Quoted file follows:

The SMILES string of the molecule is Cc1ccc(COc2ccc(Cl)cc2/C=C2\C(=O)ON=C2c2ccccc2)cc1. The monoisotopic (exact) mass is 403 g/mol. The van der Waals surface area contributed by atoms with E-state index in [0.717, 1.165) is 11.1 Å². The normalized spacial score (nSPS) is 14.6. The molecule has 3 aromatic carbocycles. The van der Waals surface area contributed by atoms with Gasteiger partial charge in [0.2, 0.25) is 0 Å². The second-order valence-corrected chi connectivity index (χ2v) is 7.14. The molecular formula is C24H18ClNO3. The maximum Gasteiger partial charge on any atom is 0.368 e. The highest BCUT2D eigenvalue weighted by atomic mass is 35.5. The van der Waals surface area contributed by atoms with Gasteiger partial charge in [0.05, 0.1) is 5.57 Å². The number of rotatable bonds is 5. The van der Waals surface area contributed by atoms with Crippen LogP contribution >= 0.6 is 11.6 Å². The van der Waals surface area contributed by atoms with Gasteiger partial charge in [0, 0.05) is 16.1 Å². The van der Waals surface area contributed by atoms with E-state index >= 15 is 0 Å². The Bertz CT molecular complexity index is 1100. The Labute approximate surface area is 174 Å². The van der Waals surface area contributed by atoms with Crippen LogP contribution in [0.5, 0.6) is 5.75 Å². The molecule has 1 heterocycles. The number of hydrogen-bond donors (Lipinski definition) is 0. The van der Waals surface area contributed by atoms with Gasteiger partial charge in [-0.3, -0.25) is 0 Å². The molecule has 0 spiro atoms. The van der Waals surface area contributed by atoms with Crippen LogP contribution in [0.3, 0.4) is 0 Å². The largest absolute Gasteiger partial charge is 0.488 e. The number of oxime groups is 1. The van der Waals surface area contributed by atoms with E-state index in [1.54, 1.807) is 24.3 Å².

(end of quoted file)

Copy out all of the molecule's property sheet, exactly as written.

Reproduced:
The SMILES string of the molecule is Cc1ccc(COc2ccc(Cl)cc2/C=C2\C(=O)ON=C2c2ccccc2)cc1. The monoisotopic (exact) mass is 403 g/mol. The van der Waals surface area contributed by atoms with E-state index in [0.717, 1.165) is 11.1 Å². The normalized spacial score (nSPS) is 14.6. The molecule has 3 aromatic carbocycles. The van der Waals surface area contributed by atoms with Gasteiger partial charge in [0.2, 0.25) is 0 Å². The second-order valence-corrected chi connectivity index (χ2v) is 7.14. The molecular formula is C24H18ClNO3. The maximum Gasteiger partial charge on any atom is 0.368 e. The highest BCUT2D eigenvalue weighted by atomic mass is 35.5. The van der Waals surface area contributed by atoms with Gasteiger partial charge in [0.05, 0.1) is 5.57 Å². The number of rotatable bonds is 5. The van der Waals surface area contributed by atoms with Crippen LogP contribution >= 0.6 is 11.6 Å². The van der Waals surface area contributed by atoms with Gasteiger partial charge in [0, 0.05) is 16.1 Å². The van der Waals surface area contributed by atoms with E-state index >= 15 is 0 Å². The Bertz CT molecular complexity index is 1100. The Labute approximate surface area is 174 Å². The van der Waals surface area contributed by atoms with Crippen LogP contribution in [0.5, 0.6) is 5.75 Å². The molecule has 1 heterocycles. The number of hydrogen-bond donors (Lipinski definition) is 0. The van der Waals surface area contributed by atoms with Gasteiger partial charge in [-0.3, -0.25) is 0 Å². The molecule has 0 spiro atoms. The van der Waals surface area contributed by atoms with Crippen LogP contribution in [0.3, 0.4) is 0 Å². The largest absolute Gasteiger partial charge is 0.488 e. The number of oxime groups is 1. The van der Waals surface area contributed by atoms with E-state index in [1.54, 1.807) is 24.3 Å².